- If there are any excess gains/losses after step 1 and 2, net excess short-term gains or losses against excess long-term gains or losses.
Putting this rule into practice, the investor would net gains and losses as:
|Short-term gain from Stock A:
|Long-term gain (loss) from the sales of both Stock B and C
|Stock B loss
|Stock C gain
|Net long-term loss
|Net long-term loss against short-term gain:
Now, be aware that the IRS will only allow $3,000 per year in net capital loss. Consequently, our investor will be able to include a $3,000 loss on his current tax return a to offset his other ordinary income. The remaining $2,000 loss will carry forward to his next year’s tax return.
What is the tax result of an investor “harvesting” his losses against his short-term gain in this example?
Now, recall that if the investor had not sold Stocks B and C, his tax bill on the gain would have been $10,500. Not only does the investor eliminate his short-term gain, but he is also able to offset other ordinary income (such as salaries, interest, etc) by the $3,000 excess capital loss. This results in additional tax savings of $1,050 ($3,000 x 35% tax rate of the investor in this example). The total tax savings in our example is $11,550!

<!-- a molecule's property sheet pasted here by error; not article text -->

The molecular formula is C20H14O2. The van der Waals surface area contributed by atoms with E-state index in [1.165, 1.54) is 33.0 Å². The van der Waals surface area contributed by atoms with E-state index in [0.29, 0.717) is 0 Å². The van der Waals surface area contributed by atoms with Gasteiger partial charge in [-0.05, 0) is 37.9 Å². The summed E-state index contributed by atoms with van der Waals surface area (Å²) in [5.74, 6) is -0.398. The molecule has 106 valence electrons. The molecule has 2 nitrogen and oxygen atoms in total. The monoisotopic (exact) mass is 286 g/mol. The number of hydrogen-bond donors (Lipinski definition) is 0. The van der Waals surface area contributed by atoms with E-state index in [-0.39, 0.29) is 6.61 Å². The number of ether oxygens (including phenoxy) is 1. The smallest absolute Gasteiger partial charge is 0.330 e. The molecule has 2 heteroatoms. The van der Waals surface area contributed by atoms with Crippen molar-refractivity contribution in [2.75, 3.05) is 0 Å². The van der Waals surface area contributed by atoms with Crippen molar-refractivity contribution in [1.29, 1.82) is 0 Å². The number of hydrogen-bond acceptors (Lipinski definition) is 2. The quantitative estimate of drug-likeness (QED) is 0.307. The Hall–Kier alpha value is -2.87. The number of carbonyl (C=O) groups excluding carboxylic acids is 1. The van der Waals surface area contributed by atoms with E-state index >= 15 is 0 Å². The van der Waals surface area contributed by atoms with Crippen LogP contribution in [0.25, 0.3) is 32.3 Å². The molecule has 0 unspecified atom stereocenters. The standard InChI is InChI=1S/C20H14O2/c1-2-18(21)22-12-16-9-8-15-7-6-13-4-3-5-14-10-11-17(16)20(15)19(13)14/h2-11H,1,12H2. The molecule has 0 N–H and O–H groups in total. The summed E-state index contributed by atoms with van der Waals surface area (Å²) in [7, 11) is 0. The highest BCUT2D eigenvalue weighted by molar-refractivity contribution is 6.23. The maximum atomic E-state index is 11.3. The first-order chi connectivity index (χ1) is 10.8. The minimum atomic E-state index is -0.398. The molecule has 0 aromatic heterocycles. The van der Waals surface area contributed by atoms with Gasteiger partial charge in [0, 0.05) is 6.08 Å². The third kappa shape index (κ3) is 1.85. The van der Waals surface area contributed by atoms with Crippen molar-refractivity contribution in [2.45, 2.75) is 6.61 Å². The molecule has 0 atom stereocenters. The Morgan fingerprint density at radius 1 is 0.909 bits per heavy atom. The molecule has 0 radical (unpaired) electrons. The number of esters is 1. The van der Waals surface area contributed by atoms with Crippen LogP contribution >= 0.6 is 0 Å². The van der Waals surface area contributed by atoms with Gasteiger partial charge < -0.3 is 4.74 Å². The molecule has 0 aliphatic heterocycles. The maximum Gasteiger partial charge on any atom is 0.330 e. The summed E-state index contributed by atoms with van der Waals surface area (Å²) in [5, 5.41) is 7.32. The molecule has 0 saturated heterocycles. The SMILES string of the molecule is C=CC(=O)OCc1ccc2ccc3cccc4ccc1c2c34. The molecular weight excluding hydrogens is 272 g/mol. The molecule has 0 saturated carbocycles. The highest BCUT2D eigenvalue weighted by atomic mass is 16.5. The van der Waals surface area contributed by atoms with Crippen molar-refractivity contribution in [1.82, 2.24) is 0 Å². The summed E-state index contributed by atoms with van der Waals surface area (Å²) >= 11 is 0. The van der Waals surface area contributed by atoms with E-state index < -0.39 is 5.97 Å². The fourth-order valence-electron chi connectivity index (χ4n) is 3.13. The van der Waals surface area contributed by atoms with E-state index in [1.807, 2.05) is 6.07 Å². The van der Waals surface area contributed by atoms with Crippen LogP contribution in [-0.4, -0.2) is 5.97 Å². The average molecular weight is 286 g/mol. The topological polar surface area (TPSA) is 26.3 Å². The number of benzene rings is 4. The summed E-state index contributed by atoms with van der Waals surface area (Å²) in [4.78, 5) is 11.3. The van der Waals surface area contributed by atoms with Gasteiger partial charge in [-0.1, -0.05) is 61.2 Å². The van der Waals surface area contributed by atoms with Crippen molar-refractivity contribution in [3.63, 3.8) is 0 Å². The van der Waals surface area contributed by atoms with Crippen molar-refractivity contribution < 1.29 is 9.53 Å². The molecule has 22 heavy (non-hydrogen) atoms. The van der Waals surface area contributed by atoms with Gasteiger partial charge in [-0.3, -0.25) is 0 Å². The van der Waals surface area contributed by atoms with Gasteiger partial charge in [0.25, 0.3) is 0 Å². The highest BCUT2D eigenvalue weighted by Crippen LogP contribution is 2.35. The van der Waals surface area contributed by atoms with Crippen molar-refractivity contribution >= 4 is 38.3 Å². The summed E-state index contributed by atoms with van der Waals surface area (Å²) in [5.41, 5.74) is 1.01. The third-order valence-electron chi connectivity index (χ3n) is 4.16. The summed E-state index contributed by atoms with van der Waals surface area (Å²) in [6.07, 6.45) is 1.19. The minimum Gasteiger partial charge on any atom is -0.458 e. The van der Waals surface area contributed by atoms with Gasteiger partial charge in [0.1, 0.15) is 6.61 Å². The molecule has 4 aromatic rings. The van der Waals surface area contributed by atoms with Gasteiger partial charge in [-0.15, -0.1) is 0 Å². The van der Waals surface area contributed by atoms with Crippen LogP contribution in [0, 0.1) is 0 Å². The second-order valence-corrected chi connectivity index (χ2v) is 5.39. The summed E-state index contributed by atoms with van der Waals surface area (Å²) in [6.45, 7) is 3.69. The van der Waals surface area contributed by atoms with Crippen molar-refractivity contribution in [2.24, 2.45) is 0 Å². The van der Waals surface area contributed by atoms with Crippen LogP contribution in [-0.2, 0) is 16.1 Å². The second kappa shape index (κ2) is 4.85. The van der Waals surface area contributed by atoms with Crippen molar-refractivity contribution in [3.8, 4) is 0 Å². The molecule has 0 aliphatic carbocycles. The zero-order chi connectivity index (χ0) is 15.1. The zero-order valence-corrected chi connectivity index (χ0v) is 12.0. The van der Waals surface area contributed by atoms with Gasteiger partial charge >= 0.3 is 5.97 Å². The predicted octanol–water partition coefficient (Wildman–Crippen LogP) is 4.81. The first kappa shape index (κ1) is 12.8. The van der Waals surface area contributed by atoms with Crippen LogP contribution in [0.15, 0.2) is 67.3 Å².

If an investor has already realized gains from previous sales during the year, as this example illustrates, tax savings are made available by taking these two loss-harvesting actions:
- Before the end of each year, investors should take a look at the unrealized gain and loss positions of their holdings.
- Investors should determine the tax benefits of selling stocks in loss positions to offset the realized gains and up to $3,000 of ordinary income.
IRS Rules That Affect Tax Loss Harvesting
While there are significant tax benefits to harvesting losses on investments, it’s important to understand the IRS’ wash sale rule to ensure that your loss harvesting is allowed.
The IRS “wash sale” rule disallows the recognition of a capital loss on the sale of a security if “substantially identical” securities are purchased 30 days before or 30 days after the date the loss-generating security is sold.